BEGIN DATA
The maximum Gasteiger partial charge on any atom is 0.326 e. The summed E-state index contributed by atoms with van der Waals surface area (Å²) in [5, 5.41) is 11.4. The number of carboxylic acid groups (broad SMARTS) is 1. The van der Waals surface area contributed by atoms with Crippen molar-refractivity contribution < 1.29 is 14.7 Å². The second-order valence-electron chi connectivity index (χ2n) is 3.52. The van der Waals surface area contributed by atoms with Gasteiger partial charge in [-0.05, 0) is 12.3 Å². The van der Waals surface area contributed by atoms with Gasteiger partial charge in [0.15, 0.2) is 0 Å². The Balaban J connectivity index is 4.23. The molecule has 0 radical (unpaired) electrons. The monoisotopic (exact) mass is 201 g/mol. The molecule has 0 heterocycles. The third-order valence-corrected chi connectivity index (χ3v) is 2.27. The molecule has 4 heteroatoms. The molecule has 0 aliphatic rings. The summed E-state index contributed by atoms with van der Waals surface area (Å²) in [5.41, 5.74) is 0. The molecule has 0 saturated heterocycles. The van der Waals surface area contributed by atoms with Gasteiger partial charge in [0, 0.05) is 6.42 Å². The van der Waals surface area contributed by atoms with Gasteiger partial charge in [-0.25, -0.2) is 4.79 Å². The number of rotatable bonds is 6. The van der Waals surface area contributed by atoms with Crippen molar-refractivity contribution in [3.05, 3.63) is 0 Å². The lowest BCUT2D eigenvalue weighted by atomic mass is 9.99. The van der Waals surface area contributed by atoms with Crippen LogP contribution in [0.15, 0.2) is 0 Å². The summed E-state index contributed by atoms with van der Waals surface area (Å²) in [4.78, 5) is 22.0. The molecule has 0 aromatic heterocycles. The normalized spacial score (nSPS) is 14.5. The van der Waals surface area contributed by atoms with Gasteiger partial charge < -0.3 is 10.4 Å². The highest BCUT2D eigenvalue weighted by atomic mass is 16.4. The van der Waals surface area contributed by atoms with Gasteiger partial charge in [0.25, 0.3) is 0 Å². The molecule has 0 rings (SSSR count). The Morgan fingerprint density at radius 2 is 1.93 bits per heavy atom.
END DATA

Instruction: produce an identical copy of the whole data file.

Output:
The maximum Gasteiger partial charge on any atom is 0.326 e. The summed E-state index contributed by atoms with van der Waals surface area (Å²) in [5, 5.41) is 11.4. The number of carboxylic acid groups (broad SMARTS) is 1. The van der Waals surface area contributed by atoms with Crippen molar-refractivity contribution < 1.29 is 14.7 Å². The second-order valence-electron chi connectivity index (χ2n) is 3.52. The van der Waals surface area contributed by atoms with Gasteiger partial charge in [-0.05, 0) is 12.3 Å². The van der Waals surface area contributed by atoms with Gasteiger partial charge in [0.15, 0.2) is 0 Å². The Balaban J connectivity index is 4.23. The molecule has 0 radical (unpaired) electrons. The monoisotopic (exact) mass is 201 g/mol. The molecule has 0 heterocycles. The third-order valence-corrected chi connectivity index (χ3v) is 2.27. The molecule has 4 heteroatoms. The molecule has 0 aliphatic rings. The summed E-state index contributed by atoms with van der Waals surface area (Å²) in [5.41, 5.74) is 0. The molecule has 0 saturated heterocycles. The van der Waals surface area contributed by atoms with Gasteiger partial charge in [0, 0.05) is 6.42 Å². The van der Waals surface area contributed by atoms with Gasteiger partial charge in [-0.25, -0.2) is 4.79 Å². The number of rotatable bonds is 6. The van der Waals surface area contributed by atoms with Crippen molar-refractivity contribution in [3.05, 3.63) is 0 Å². The lowest BCUT2D eigenvalue weighted by atomic mass is 9.99. The van der Waals surface area contributed by atoms with Crippen LogP contribution in [0.15, 0.2) is 0 Å². The summed E-state index contributed by atoms with van der Waals surface area (Å²) in [4.78, 5) is 22.0. The molecule has 0 aromatic heterocycles. The normalized spacial score (nSPS) is 14.5. The van der Waals surface area contributed by atoms with Gasteiger partial charge < -0.3 is 10.4 Å². The highest BCUT2D eigenvalue weighted by atomic mass is 16.4. The van der Waals surface area contributed by atoms with Gasteiger partial charge in [0.25, 0.3) is 0 Å². The molecule has 0 rings (SSSR count). The Morgan fingerprint density at radius 2 is 1.93 bits per heavy atom.